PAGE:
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10 years ago  ::  Aug 18, 2008 - 11:08AM #1
Posts: 628
So, I was wondering what church you go to? (Lutheran, Anglican/Episcopal, Presbyterian, etc)? Do you find that Church to be very progressive?
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10 years ago  ::  Aug 18, 2008 - 1:06PM #2
Posts: 4,487
I think I've answered you before on the very same question but perhaps I am confusing you with another poster.  No problem.  Here it goes.  I attend the Catholic Church.  The leadership of this church tends to be traditionalist, at least for now.  However, many theologians within the Catholic Church are quite progressive.  Two or three jump out:  Crosson, Kung and Schillebex.  There is also a whole group known as Liberation Theologians: Guttierez, etc.  One of the greatest progressive forces in America was the founder of the Catholic Worker movement Dorothy Day.  Further, the laity is chock full of progressives like myself who value our beloved Church but recognize the need for a re-imaging in a progressive manner.  The main impediment at the time is the anachronistic doctrine of the Infallibility of the Church and the Infallibility of the Pope.  Once these are cleared away I believe you will see a significant shift toward the progressive direction.  Hope this helps.
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10 years ago  ::  Aug 18, 2008 - 2:24PM #3
Posts: 269
I am a member of a Presbyterian congregation that is part of the PCUSA, the largest Presbyterian denomination in the US. My congregation is very progressive, and supports all of the peace and justice initiatives that I am aware of. From my point of view, the denomination is still dominated by anti-progressives. However, those attending the last biennial denomination-wide meeting (the General Assembly) voted to move in a direction that may lead to greater acceptance of LGBT people (but I'm not holding my breath).
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10 years ago  ::  Aug 18, 2008 - 4:25PM #4
Posts: 4,367
I attend an ELCA congregation where I also serve as part of a lay ministry team.

Parish-wise, our people are all over the map theologically -- everyone from a cantankerous ex-RCC seminarian who loves John Spong to very conservative, "The Bible says it, I believe it, that settles it" types. Our pastor is very progressive theologically, but doesn't push that envelope too much in the course of Sunday worship. As he notes, "The church works better when people aren't fighting all the time"; his m.o. is to provide enough room, as it were, to accomodate people in different places along their faith journey.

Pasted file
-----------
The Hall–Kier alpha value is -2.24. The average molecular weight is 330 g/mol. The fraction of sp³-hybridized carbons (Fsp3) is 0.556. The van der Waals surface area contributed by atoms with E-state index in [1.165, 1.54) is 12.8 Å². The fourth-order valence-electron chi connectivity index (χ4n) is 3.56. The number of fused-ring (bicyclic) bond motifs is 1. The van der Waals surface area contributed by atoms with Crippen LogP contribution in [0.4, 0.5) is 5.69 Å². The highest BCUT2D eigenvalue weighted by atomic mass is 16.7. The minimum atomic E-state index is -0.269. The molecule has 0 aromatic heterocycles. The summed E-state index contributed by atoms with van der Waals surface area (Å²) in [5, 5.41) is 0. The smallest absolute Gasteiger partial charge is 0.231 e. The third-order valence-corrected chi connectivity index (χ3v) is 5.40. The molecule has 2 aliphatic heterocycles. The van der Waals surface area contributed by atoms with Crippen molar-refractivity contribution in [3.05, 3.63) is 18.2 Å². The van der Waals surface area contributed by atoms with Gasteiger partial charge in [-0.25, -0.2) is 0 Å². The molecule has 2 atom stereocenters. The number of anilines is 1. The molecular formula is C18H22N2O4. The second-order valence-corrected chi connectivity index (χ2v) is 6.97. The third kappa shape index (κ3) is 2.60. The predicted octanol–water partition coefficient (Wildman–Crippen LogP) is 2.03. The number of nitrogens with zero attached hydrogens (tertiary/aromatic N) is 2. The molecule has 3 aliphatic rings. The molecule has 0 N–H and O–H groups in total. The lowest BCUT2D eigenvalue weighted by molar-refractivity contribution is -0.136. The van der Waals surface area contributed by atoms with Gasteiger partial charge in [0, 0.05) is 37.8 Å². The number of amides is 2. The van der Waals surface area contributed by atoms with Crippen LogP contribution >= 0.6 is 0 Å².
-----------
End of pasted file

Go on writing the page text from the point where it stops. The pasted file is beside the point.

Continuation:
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10 years ago  ::  Aug 18, 2008 - 6:25PM #5
Posts: 348
I am in a Presbyterian church (PCUSA).
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10 years ago  ::  Aug 19, 2008 - 11:24PM #6
Posts: 266
I'm an Episcopalian.  Like any mainline denomination, there are a variety of political and theological views.  My own parish is Anglo-Catholic and probably skewed to the left politically though we have a few old school moderate, and even conservative, Republicans among us.  We are certainly gay friendly.  We take The Creeds seriously, but we leave room for individual expression.  In other words, we are a diverse, tolerant community. 

Is that progressive?


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10 years ago  ::  Aug 20, 2008 - 7:58PM #7
Posts: 2
I am a member of the United Church of Christ in a fairly large city in the southwest.  Our previous pastor might have called himself progressive, but, like the pastor mentioned above, he took a more conservative stance in the pulpit.  The congregation runs the gamut from fairly conservative to progressive.  We are in the process of calling a new pastor, and I do not know if new leadership will change the general feel of the church.
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10 years ago  ::  Aug 20, 2008 - 11:38PM #8
Posts: 688
I am an Australian Anglican. We run the whole gamut from conservative to progressive but I do not find rabid fundamentalists among us. Half our group boycotted the Lambeth Conference and attended the Jerusalem meetings and half went alongto Lambeth. I sometimes think that these terms are very misleading and are similar to the wrongly identified high and low church among Anglicans.
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10 years ago  ::  Aug 21, 2008 - 7:47AM #9
Posts: 179
I participate in a Christian study group at my Universalist (Unitarian Universalist) church.
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10 years ago  ::  Sep 05, 2008 - 7:18PM #10
Posts: 6
I belong to a kinda Baptist church, where i was minister for some years. Because of my time limits with secular work, and because of my views, i did not put my candidature up, so we got new minister last year. Although some of our boards didn't mind of my different views from traditional Christianity (for example, i believe that God forgives our sins when we repent, and does not need His Son as a blood-sacrifice for that), i still thought that it's the best.

Unfortunately i'm not very active right now (only preaching time-to-time). In overall we have both conservative and open minded people in our church, so although we are not officially into Progressive Christianity, in essence we are more progressive than many other Baptist churches here in our union (in Estonia).
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